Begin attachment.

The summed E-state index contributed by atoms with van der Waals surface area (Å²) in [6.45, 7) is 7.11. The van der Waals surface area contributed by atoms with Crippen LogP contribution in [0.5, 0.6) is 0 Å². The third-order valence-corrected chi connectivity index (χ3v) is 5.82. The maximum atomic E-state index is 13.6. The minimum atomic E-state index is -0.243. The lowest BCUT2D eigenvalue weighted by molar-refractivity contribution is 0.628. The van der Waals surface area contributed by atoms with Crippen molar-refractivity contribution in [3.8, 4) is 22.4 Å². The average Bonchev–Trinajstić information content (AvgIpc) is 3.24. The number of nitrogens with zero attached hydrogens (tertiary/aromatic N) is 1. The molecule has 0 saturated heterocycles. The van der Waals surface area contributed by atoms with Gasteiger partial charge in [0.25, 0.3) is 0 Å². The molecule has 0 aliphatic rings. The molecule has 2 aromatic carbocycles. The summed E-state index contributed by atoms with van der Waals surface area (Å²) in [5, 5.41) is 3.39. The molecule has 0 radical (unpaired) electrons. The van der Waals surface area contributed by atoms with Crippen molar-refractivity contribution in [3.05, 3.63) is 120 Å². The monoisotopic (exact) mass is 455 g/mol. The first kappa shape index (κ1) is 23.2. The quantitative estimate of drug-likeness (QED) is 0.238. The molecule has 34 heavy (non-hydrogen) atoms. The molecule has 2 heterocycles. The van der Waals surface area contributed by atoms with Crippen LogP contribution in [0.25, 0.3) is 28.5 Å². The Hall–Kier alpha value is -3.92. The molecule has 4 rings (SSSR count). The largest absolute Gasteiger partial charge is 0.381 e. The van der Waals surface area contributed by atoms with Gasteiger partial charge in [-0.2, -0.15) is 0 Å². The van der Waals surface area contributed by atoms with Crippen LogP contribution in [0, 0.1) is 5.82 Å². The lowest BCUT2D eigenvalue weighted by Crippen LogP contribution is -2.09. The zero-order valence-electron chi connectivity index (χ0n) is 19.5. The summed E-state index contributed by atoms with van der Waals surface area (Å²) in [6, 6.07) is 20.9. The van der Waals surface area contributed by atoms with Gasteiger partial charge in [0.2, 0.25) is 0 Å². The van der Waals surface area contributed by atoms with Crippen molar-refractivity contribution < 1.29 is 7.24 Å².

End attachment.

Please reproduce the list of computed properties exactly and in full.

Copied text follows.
The summed E-state index contributed by atoms with van der Waals surface area (Å²) in [6.45, 7) is 7.11. The van der Waals surface area contributed by atoms with Crippen LogP contribution in [0.5, 0.6) is 0 Å². The third-order valence-corrected chi connectivity index (χ3v) is 5.82. The maximum atomic E-state index is 13.6. The minimum atomic E-state index is -0.243. The lowest BCUT2D eigenvalue weighted by molar-refractivity contribution is 0.628. The van der Waals surface area contributed by atoms with Crippen molar-refractivity contribution in [3.8, 4) is 22.4 Å². The average Bonchev–Trinajstić information content (AvgIpc) is 3.24. The number of nitrogens with zero attached hydrogens (tertiary/aromatic N) is 1. The molecule has 0 saturated heterocycles. The van der Waals surface area contributed by atoms with Gasteiger partial charge in [0.25, 0.3) is 0 Å². The molecule has 0 aliphatic rings. The molecule has 2 aromatic carbocycles. The summed E-state index contributed by atoms with van der Waals surface area (Å²) in [5, 5.41) is 3.39. The molecule has 0 radical (unpaired) electrons. The van der Waals surface area contributed by atoms with Crippen molar-refractivity contribution in [3.05, 3.63) is 120 Å². The monoisotopic (exact) mass is 455 g/mol. The first kappa shape index (κ1) is 23.2. The quantitative estimate of drug-likeness (QED) is 0.238. The molecule has 34 heavy (non-hydrogen) atoms. The molecule has 2 heterocycles. The van der Waals surface area contributed by atoms with Crippen LogP contribution in [0.25, 0.3) is 28.5 Å². The Hall–Kier alpha value is -3.92. The molecule has 4 rings (SSSR count). The largest absolute Gasteiger partial charge is 0.381 e. The van der Waals surface area contributed by atoms with Gasteiger partial charge in [-0.2, -0.15) is 0 Å². The van der Waals surface area contributed by atoms with Crippen LogP contribution in [0, 0.1) is 5.82 Å². The lowest BCUT2D eigenvalue weighted by Crippen LogP contribution is -2.09. The zero-order valence-electron chi connectivity index (χ0n) is 19.5. The summed E-state index contributed by atoms with van der Waals surface area (Å²) in [6, 6.07) is 20.9. The van der Waals surface area contributed by atoms with Gasteiger partial charge in [0.2, 0.25) is 0 Å². The van der Waals surface area contributed by atoms with Crippen molar-refractivity contribution < 1.29 is 7.24 Å².